More is Less: On the End-to-End Security of Group Chats in Signal, WhatsApp, and Threema
Paul Rösler, Christian Mainka, Jörg Schwenk
IEEE European Symposium on Security and Privacy, EuroS&P 2018
Secure instant messaging is utilized in two variants: one-to-one communication and group communication. While the first variant has received much attention lately (Frosch et al., EuroS&P16; Cohn-Gordon et al., EuroS&P17; Kobeissi et al., EuroS&P17), little is known about the cryptographic mechanisms and security guarantees of secure group communication in instant messaging.
To approach an investigation of group instant messaging protocols, we first provide a comprehensive and realistic security model. This model combines security and reliability goals from various related literature to capture relevant properties for communication in dynamic groups. Thereby the definitions consider their satisfiability with respect to the instant delivery of messages. To show its applicability, we analyze three widely used real-world protocols: Signal, WhatsApp, and Threema. Since these protocols and their implementations are mostly undocumented for the public and two out of three applications among them are closed source, we describe the group protocols employed in Signal, WhatsApp, and Threema. By applying our model, we reveal several shortcomings with respect to the security definition. Therefore we propose generic countermeasures to enhance the protocols regarding the required security and reliability goals. Our systematic analysis reveals that (1) the communications' integrity – represented by the integrity of all exchanged messages – and (2) the groups' closeness – represented by the members' ability of managing the group – are not end-to-end protected.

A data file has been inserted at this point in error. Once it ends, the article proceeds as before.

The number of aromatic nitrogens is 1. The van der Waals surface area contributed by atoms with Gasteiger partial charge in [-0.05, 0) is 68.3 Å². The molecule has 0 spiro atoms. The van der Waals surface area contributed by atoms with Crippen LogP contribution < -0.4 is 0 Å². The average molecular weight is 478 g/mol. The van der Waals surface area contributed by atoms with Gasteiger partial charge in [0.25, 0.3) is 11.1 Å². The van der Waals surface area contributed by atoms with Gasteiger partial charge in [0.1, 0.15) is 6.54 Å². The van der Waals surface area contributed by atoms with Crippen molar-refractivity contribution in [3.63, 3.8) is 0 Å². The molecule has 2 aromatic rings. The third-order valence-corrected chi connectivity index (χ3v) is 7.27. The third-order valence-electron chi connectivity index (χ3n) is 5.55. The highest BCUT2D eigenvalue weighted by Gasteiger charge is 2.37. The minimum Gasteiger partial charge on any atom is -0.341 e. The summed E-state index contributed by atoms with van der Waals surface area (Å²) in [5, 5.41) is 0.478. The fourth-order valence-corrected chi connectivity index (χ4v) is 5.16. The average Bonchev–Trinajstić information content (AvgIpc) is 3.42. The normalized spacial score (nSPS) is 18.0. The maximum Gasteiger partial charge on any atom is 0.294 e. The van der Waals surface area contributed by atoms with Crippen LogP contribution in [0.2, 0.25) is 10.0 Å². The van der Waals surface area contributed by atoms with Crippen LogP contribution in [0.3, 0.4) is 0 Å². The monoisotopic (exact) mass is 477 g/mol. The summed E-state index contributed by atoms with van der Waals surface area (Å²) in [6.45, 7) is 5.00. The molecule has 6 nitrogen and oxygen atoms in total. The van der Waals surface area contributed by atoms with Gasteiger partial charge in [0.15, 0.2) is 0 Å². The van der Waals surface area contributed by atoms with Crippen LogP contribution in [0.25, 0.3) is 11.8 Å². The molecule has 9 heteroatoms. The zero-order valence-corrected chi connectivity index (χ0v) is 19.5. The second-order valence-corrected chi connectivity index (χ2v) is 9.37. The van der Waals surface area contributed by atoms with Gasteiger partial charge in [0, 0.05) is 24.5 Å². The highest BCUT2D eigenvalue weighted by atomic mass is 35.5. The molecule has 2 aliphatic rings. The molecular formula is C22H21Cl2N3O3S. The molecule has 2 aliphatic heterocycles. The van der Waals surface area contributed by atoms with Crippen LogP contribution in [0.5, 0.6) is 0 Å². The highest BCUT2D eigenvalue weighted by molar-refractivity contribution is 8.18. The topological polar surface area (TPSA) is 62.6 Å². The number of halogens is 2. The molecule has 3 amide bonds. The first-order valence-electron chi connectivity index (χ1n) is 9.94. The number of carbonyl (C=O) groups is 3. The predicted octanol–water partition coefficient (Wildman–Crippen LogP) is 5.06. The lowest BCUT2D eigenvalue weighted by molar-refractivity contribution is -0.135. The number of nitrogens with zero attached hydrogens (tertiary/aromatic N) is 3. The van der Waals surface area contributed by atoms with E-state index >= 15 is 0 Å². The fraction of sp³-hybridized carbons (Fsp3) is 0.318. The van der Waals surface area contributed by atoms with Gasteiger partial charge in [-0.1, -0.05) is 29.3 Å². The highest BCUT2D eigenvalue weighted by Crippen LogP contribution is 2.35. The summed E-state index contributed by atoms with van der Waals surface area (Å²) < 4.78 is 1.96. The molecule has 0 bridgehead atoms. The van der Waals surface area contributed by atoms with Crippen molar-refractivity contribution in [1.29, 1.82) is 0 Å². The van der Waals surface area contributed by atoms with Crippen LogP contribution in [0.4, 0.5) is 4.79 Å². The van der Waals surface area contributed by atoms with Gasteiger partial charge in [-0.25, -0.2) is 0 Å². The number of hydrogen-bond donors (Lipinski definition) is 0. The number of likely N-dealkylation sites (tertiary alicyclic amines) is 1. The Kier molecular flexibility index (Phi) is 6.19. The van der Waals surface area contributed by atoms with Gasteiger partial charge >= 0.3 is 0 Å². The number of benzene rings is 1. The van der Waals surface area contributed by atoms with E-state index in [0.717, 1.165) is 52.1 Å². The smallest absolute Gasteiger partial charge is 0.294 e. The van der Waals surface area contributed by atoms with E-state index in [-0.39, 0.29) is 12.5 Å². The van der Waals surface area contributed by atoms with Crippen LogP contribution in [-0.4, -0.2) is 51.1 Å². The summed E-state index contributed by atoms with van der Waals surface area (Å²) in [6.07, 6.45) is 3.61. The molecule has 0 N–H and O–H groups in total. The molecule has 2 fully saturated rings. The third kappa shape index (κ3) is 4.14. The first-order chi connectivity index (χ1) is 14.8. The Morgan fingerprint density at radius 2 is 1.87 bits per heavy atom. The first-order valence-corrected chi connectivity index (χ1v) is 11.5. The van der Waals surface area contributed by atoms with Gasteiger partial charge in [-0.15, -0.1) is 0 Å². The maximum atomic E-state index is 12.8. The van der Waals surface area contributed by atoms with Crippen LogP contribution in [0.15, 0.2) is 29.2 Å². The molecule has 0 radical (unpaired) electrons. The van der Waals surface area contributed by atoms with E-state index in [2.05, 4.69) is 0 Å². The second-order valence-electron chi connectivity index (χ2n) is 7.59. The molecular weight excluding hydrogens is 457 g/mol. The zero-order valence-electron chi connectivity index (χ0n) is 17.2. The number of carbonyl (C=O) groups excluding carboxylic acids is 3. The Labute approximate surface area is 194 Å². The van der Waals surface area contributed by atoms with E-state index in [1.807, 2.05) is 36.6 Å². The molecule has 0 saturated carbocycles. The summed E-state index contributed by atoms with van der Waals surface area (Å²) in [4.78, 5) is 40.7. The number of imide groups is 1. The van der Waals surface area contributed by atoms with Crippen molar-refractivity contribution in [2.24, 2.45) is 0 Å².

We additionally show that strong security properties, such as Future Secrecy which is a core part of the one-to-one communication in the Signal protocol, do not hold for its group communication.[paper] [slides (RWC 2018)] [video (RWC 2018)]